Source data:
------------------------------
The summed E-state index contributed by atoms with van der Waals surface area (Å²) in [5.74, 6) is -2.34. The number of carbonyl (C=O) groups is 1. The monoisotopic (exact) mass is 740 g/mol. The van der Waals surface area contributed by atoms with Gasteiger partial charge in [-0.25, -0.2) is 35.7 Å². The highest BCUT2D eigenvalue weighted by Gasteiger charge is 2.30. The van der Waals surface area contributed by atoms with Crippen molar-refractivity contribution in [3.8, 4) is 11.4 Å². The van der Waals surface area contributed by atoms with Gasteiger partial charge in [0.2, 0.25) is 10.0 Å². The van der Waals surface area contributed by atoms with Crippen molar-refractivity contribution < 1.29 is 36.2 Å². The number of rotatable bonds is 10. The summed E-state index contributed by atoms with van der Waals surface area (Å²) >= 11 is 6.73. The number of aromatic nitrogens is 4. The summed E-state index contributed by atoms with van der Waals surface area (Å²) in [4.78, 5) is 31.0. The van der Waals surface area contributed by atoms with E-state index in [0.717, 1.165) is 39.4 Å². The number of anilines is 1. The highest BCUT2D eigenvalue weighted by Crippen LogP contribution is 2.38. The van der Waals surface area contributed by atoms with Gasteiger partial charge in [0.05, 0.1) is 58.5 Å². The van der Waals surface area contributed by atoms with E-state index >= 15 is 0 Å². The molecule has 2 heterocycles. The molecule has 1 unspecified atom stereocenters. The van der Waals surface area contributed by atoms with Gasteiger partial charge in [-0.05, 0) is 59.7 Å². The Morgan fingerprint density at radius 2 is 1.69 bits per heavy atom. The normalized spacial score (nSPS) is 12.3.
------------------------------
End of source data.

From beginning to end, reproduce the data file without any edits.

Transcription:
The summed E-state index contributed by atoms with van der Waals surface area (Å²) in [5.74, 6) is -2.34. The number of carbonyl (C=O) groups is 1. The monoisotopic (exact) mass is 740 g/mol. The van der Waals surface area contributed by atoms with Gasteiger partial charge in [-0.25, -0.2) is 35.7 Å². The highest BCUT2D eigenvalue weighted by Gasteiger charge is 2.30. The van der Waals surface area contributed by atoms with Crippen molar-refractivity contribution in [3.8, 4) is 11.4 Å². The van der Waals surface area contributed by atoms with Gasteiger partial charge in [0.2, 0.25) is 10.0 Å². The van der Waals surface area contributed by atoms with Crippen molar-refractivity contribution < 1.29 is 36.2 Å². The number of rotatable bonds is 10. The summed E-state index contributed by atoms with van der Waals surface area (Å²) >= 11 is 6.73. The number of aromatic nitrogens is 4. The summed E-state index contributed by atoms with van der Waals surface area (Å²) in [4.78, 5) is 31.0. The van der Waals surface area contributed by atoms with E-state index in [0.717, 1.165) is 39.4 Å². The number of anilines is 1. The highest BCUT2D eigenvalue weighted by Crippen LogP contribution is 2.38. The van der Waals surface area contributed by atoms with Gasteiger partial charge in [0.05, 0.1) is 58.5 Å². The van der Waals surface area contributed by atoms with E-state index >= 15 is 0 Å². The molecule has 2 heterocycles. The molecule has 1 unspecified atom stereocenters. The van der Waals surface area contributed by atoms with Gasteiger partial charge in [-0.05, 0) is 59.7 Å². The Morgan fingerprint density at radius 2 is 1.69 bits per heavy atom. The normalized spacial score (nSPS) is 12.3.